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swedish textile artist

Brite Ålin (1934-2014) grew up watching her mother weave rugs on a

home loom and helping her father in his tailor shop in the city of Borås,

a center for the textile industry in south-central Sweden. The youngest

of three children, she took her first weaving class at the age of twenty.

After marrying and moving to Long Island, New York, in the early sixties,

she no longer had access to a loom and didn’t resume weaving until her

late thirties, when she and her family lived for several years in the Swedish

port city of Göteborg. While there, she began to experiment with open

weave designs on a floor loom in a local vävstuga (weaving cottage).

In Brite’s early works, circular shapes woven from cotton rag strips alternate with expanses of exposed warp to create large free-flowing wall hangings. The colorful Fireworks (1973) and more muted, earthen-toned Cosmos (1974) are examples of her interest in using warp and open space as an integral design element in her weavings. While living in Göteborg she also took a tapestry weaving course and wove Ship (1974), her first work using wool yarns. After another hiatus in her weaving while again living on Long Island for a few years, she resumed weaving freeform wall hangings during a second extended stay in Sweden in the late seventies and early eighties. Oasis (1979) and Cluster (1980) reveal her continued interest in exploring the interplay of forms within her weavings, and her growing preference for shapes and shades inspired by the natural world. These and other wall hangings were hung from wooden rods, either with woven strips or with the braided upper warp threaded through holes in the rods. The lower warp was gathered into bunches and tied into knots, or threaded through wooden balls, and left to dangle toward the floor.

In the early eighties, Brite increasingly began to weave with wool yarns and to transition from open weave designs to more representational images within a confined frame. She wove Cypress Tree (1982) on a homemade tapestry loom on Long Island. A few years later she wove the tapestry Gull (1985) while living for three years in an inherited cottage on the Swedish west coast, where gulls nested on rocky islets along a bay where she took daily walks. While living in Sweden, she also took a class in dyeing wools with local plants and started to dye and spin her own yarns. As in her earlier works, in her tapestries she strove for a “feeling of movement,” both in the intrinsic design of the weaving and in the combination of colors, textures, and weave techniques.

Over the years, Brite continued to take inspiration from Sweden’s natural landscape and weaving traditions. Yet by the late eighties, she had settled for good in the United States, where her grown daughters lived. In another evolution in her artistic development, she began to weave a series of larger works on floor and tapestry looms that she imported from Sweden. Landscape (1989) was woven from wool from Swedish Gotland sheep and uses weft loops made with variously sized dowels to create variations in texture. Works such as the eight-by-five-foot Lincoln Fleece Rug (1991) and Fleece Rug I (1991) were woven with unspun tufts of mostly gray, black, and brown fleece and were intended to either hang from the wall or be used as rugs. Their designs originated as small pencil sketches two to three years before the actual weaving process began. Fleeces were then gradually carded and spun, or used unspun, to achieve the desired textures for the final weaving. In these works, Brite sought, as she described it, to use subtle variations in tone and texture to create interest and flow within a mostly monotone scale.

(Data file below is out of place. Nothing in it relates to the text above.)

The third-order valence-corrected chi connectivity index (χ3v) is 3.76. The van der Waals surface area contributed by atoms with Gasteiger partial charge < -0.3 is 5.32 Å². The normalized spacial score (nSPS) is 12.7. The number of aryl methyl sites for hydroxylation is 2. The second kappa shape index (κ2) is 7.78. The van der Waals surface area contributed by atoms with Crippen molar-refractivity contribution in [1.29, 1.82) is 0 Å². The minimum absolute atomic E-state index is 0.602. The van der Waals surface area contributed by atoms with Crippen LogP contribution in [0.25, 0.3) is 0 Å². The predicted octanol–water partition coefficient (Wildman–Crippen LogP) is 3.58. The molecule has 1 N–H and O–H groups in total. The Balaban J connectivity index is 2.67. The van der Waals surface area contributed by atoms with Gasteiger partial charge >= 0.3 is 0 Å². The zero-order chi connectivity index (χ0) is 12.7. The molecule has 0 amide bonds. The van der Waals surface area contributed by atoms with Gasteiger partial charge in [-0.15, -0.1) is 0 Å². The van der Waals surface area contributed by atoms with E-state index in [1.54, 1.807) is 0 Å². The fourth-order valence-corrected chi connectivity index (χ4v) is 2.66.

Alongside these larger works, Brite also wove smaller works featuring abstract designs in both cotton rag and wool yarns. These works include the tapestry Waterfall (1987), Fleece Arrow (1992), and Stripes (1992). Some of these were woven during annual visits to the Swedish cottage, where she had a smaller floor loom and a portable tapestry loom. Over the years, she also produced tablecloths, runners, shawls, and bags, many inspired by Scandinavian weave techniques and designs. She continued to expand her creative vision and knowledge of weave, spin, and dye techniques through coursework, and amassed a sizable collection of weaving books in both Swedish and English. Weaving connected her to her home country, as well as to a growing community of handweavers and spinners in the United States. She was an active member of the Paumanok Weavers Guild and the Spinning Study Group of Long Island. Her earlier work was exhibited at the Church of Sweden in New York City in 1982 and Winter Memories at the Urban Textures Juried Exhibit at the American Craft Museum in 1998.

In a final evolution in her creative style, in the late nineties Brite focused on smaller and more refined tapestries that emphasized irregular shapes woven from cream, brown, and lightly colored cotton and wool yarns of various texture and thickness. The patterns created by the bare tree branches that inspired Winter Memories (1997) and the delicately hued trail of receding ice floes in Ice Wake (2000) represent this final phase of her work.

The wall hangings and tapestries on the following pages are intended to display the range of Brite’s experimentation with varied weave techniques, materials, and designs across three decades of work, and her creative vision as a textile artist. 

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